Government and PSU officials deputed for election work monitor the electronic media for paid news at the office of the deputy commissioner-cum-district election officer in Ranchi on Wednesday. A toll-free number, 1800-345-6552, has been launched where people can report against any candidate or party trying to woo voters with cash or kind or spending more than the stipulated Rs 70 lakh on election campaign. This apart, 25 flying squads have been formed to rush to the spot on receiving complaints against any candidate. (Prashant Mitra)
Lalit Mahto, who frequently travels between Bundu and Ranchi in a bus, was taken aback when the conductor asked him to pay Rs 60 on Tuesday. Although the Bundu resident finally convinced the conductor to take Rs 50, he still ended up paying at least Rs 20 more.
Lalit is not alone.
Several other rural commuters like him who don’t purchase tickets in advance while travelling short distances in district buses are paying extra these days as the conductors have raised fares to make up for the losses they will be incurring once the vehicles are taken away for election duty. Hence, a one-way trip to a particular destination is now costlier by a good Rs 10-Rs 20.
“Bundu is hardly 40km from Ranchi. So travellers like me don’t reserve a seat in the Ranchi-Tata bus. Instead, we give Rs 30-Rs 35 to the conductor and stand the whole way. But I was surprised when the conductor asked Rs 60 from me yesterday (Tuesday), but I managed with Rs 50,” Lalit said.
The commuter added that the conductor told him that the buses would have to be deposited to the district administration for three days next month for ferrying poll workers to the election booths.
“So the conductors are trying to make some money beforehand,” Lalit added.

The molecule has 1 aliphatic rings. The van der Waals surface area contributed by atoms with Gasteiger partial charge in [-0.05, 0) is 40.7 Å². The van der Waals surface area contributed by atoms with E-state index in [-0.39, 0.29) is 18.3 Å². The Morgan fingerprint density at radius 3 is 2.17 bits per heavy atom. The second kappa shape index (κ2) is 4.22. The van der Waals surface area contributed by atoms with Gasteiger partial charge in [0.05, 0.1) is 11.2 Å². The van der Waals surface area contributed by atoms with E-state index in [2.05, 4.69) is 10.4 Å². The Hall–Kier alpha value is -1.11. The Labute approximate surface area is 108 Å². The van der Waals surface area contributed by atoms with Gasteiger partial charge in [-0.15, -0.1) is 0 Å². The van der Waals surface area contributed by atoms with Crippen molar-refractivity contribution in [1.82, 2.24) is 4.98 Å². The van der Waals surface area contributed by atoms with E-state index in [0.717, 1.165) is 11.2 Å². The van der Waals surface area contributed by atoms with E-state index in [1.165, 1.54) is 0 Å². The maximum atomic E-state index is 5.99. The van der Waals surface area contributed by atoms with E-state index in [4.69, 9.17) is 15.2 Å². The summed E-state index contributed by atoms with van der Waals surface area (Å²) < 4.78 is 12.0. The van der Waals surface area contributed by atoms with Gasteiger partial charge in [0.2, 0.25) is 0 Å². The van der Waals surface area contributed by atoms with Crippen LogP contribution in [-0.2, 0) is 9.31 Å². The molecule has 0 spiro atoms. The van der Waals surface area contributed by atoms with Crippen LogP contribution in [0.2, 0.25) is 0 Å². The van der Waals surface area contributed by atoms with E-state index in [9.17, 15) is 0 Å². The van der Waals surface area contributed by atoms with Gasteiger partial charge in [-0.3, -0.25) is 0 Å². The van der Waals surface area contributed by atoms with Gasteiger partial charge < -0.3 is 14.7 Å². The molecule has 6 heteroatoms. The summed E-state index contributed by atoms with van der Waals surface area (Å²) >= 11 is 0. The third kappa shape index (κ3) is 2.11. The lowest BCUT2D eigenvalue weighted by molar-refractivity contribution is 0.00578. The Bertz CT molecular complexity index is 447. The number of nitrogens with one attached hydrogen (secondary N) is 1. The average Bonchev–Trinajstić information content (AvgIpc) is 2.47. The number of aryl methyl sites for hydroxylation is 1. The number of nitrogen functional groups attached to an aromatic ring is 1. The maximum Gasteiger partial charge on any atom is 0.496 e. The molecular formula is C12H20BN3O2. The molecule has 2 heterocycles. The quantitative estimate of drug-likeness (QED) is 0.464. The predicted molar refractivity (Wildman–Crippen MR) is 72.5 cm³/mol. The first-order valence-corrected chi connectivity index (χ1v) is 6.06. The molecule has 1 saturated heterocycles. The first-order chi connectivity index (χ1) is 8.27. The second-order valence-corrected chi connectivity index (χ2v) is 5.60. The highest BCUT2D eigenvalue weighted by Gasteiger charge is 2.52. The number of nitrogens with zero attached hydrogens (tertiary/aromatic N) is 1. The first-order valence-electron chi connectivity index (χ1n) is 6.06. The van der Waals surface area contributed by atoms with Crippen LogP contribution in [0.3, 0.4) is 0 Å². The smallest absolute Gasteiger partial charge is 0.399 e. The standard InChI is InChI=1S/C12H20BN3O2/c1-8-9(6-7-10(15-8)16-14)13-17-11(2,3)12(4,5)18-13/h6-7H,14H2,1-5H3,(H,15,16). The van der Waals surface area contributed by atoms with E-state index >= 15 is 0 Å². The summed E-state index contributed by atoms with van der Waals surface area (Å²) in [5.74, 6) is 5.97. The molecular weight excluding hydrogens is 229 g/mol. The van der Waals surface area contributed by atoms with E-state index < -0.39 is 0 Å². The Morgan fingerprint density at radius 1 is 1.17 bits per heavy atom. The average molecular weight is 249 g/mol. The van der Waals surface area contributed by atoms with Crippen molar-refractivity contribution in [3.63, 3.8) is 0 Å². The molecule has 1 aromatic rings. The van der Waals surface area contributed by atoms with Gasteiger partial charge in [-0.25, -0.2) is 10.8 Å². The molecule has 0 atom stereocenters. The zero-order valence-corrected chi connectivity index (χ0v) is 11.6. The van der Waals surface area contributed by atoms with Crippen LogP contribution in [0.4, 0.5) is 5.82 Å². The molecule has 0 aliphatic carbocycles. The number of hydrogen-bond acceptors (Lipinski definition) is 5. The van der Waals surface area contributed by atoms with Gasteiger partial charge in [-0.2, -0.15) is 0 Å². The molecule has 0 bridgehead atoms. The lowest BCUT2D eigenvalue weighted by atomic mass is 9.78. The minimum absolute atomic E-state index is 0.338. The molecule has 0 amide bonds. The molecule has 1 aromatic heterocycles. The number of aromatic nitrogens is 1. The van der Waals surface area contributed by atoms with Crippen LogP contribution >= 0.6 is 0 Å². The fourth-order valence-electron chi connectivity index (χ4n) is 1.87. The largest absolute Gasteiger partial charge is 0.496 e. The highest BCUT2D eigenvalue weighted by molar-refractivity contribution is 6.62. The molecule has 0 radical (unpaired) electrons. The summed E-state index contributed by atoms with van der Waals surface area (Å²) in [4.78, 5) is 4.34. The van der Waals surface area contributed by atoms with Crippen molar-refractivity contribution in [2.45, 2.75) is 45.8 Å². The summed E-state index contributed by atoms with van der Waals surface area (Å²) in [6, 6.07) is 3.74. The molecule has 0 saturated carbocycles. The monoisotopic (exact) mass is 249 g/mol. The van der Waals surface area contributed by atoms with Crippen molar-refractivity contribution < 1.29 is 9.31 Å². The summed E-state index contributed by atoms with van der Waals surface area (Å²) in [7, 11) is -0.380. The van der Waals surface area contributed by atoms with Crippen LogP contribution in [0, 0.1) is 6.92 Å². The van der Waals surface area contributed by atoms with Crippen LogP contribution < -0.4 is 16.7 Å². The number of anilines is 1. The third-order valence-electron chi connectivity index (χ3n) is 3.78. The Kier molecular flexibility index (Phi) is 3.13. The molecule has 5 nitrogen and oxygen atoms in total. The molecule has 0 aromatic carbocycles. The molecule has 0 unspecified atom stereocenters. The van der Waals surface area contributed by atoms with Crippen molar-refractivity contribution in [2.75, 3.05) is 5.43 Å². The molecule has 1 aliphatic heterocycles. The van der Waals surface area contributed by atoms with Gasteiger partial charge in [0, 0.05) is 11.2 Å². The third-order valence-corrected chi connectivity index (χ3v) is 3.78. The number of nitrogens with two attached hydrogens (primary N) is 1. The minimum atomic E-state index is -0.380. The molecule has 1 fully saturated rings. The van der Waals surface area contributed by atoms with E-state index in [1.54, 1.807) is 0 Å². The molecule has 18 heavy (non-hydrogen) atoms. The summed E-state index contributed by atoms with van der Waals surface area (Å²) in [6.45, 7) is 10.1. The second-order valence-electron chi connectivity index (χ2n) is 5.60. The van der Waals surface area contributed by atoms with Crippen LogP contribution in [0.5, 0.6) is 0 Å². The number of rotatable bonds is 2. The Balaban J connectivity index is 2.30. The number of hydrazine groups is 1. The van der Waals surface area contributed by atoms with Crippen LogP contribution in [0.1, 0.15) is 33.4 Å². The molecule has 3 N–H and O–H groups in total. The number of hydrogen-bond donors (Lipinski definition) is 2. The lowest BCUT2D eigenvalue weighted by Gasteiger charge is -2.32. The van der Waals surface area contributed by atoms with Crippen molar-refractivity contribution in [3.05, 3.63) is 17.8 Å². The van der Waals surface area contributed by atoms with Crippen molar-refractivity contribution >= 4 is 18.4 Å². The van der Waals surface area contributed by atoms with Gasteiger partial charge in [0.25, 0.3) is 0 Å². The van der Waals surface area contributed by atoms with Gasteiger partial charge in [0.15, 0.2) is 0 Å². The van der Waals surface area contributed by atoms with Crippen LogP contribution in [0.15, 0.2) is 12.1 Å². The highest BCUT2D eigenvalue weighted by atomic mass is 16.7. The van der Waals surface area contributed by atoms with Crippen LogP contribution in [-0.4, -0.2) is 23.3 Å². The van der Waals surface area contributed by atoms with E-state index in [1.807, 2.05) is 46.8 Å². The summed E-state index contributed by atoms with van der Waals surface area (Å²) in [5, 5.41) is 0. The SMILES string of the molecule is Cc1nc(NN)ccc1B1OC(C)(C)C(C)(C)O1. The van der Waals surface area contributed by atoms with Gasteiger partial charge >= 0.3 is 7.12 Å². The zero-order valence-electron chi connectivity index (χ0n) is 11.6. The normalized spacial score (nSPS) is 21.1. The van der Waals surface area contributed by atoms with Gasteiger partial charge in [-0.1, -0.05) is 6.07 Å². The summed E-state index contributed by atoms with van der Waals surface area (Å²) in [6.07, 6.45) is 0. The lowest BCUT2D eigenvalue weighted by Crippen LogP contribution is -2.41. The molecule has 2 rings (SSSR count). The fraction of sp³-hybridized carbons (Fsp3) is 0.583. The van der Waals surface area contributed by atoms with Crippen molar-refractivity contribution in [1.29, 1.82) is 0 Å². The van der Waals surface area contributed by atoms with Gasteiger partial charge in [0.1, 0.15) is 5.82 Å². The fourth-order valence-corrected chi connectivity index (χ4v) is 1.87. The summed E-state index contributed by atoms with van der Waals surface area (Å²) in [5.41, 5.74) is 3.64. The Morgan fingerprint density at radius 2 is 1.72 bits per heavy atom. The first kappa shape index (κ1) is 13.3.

Passengers from Lohardaga district agreed.
“The other day, I was asked to pay Rs 40, but I pushed Rs 20 into the conductor’s pocket. Other short-distance travellers who also got into the bus from Kuru protested and paid only Rs 20,” said Md Shafiq, who travels from Kuru.
Bus drivers at Itki and Kantatoli bus stands confirmed that they are asking passengers who travel shorter distances, say 30km to 40km, to pay Rs 10 to Rs 20 more.
“Those travelling on reserved tickets cannot be asked to pay more. But there is no harm in asking people for whom we have to stop midway to pick them up to cough up a little more,” said Uday Prasad, a Lohardaga-bound bus driver.
Although president of Ranchi Bus Owners’ Association Krishna Mohan Singh did not support the drivers and conductors, he admitted that bus owners incurred losses when their vehicles are taken away for election duty.
“Owners of buses doing poll services are usually given Rs 2,000 a day. This year, the Election Commission proposed a 10 per cent hike, which will come to around Rs 2,200. However, we have demanded Rs 2,500 on the lines of Chhattisgarh,” Singh told The Telegraph.
He added that the EC only pays the one-time charge while maintenance costs in case the bus develops a flat tyre or any other malfunction while on election duty have to be borne by the owner.
There are around 300 inter-state buses connecting cities like Kolkata, Patna, Bhubaneswar and Varanasi, while around 2,000 ply within the districts. Almost all the buses are pulled off the roads on election days.